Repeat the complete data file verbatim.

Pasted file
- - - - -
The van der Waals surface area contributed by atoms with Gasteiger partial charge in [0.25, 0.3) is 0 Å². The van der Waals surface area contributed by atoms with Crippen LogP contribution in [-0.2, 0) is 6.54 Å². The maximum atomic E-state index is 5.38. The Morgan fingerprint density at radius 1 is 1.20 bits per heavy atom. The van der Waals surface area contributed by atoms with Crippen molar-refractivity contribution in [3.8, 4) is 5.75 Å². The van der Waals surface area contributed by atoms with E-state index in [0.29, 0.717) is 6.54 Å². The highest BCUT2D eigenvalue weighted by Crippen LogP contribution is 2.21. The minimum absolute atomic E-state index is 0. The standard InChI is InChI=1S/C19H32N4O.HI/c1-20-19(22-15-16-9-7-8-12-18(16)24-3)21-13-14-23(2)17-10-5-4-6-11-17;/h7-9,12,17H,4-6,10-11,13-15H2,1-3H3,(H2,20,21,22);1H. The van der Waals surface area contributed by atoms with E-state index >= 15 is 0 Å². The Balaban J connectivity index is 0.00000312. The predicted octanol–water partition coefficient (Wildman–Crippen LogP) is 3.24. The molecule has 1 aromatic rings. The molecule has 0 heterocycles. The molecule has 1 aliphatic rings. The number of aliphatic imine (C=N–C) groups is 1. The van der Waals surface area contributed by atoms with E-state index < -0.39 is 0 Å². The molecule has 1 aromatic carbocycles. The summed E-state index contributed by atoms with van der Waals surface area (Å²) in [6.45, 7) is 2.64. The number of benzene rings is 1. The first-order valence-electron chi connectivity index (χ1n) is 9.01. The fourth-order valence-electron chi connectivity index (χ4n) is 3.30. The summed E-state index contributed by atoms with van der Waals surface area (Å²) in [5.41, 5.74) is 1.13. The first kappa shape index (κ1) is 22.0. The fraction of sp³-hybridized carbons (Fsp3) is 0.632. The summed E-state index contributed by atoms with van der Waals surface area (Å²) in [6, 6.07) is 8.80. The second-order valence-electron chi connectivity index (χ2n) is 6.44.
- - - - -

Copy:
The van der Waals surface area contributed by atoms with Gasteiger partial charge in [0.25, 0.3) is 0 Å². The van der Waals surface area contributed by atoms with Crippen LogP contribution in [-0.2, 0) is 6.54 Å². The maximum atomic E-state index is 5.38. The Morgan fingerprint density at radius 1 is 1.20 bits per heavy atom. The van der Waals surface area contributed by atoms with Crippen molar-refractivity contribution in [3.8, 4) is 5.75 Å². The van der Waals surface area contributed by atoms with E-state index in [0.29, 0.717) is 6.54 Å². The highest BCUT2D eigenvalue weighted by Crippen LogP contribution is 2.21. The minimum absolute atomic E-state index is 0. The standard InChI is InChI=1S/C19H32N4O.HI/c1-20-19(22-15-16-9-7-8-12-18(16)24-3)21-13-14-23(2)17-10-5-4-6-11-17;/h7-9,12,17H,4-6,10-11,13-15H2,1-3H3,(H2,20,21,22);1H. The van der Waals surface area contributed by atoms with E-state index >= 15 is 0 Å². The Balaban J connectivity index is 0.00000312. The predicted octanol–water partition coefficient (Wildman–Crippen LogP) is 3.24. The molecule has 1 aromatic rings. The molecule has 0 heterocycles. The molecule has 1 aliphatic rings. The number of aliphatic imine (C=N–C) groups is 1. The van der Waals surface area contributed by atoms with E-state index < -0.39 is 0 Å². The molecule has 1 aromatic carbocycles. The summed E-state index contributed by atoms with van der Waals surface area (Å²) in [6.45, 7) is 2.64. The number of benzene rings is 1. The first-order valence-electron chi connectivity index (χ1n) is 9.01. The fourth-order valence-electron chi connectivity index (χ4n) is 3.30. The summed E-state index contributed by atoms with van der Waals surface area (Å²) in [5.41, 5.74) is 1.13. The first kappa shape index (κ1) is 22.0. The fraction of sp³-hybridized carbons (Fsp3) is 0.632. The summed E-state index contributed by atoms with van der Waals surface area (Å²) in [6, 6.07) is 8.80. The second-order valence-electron chi connectivity index (χ2n) is 6.44.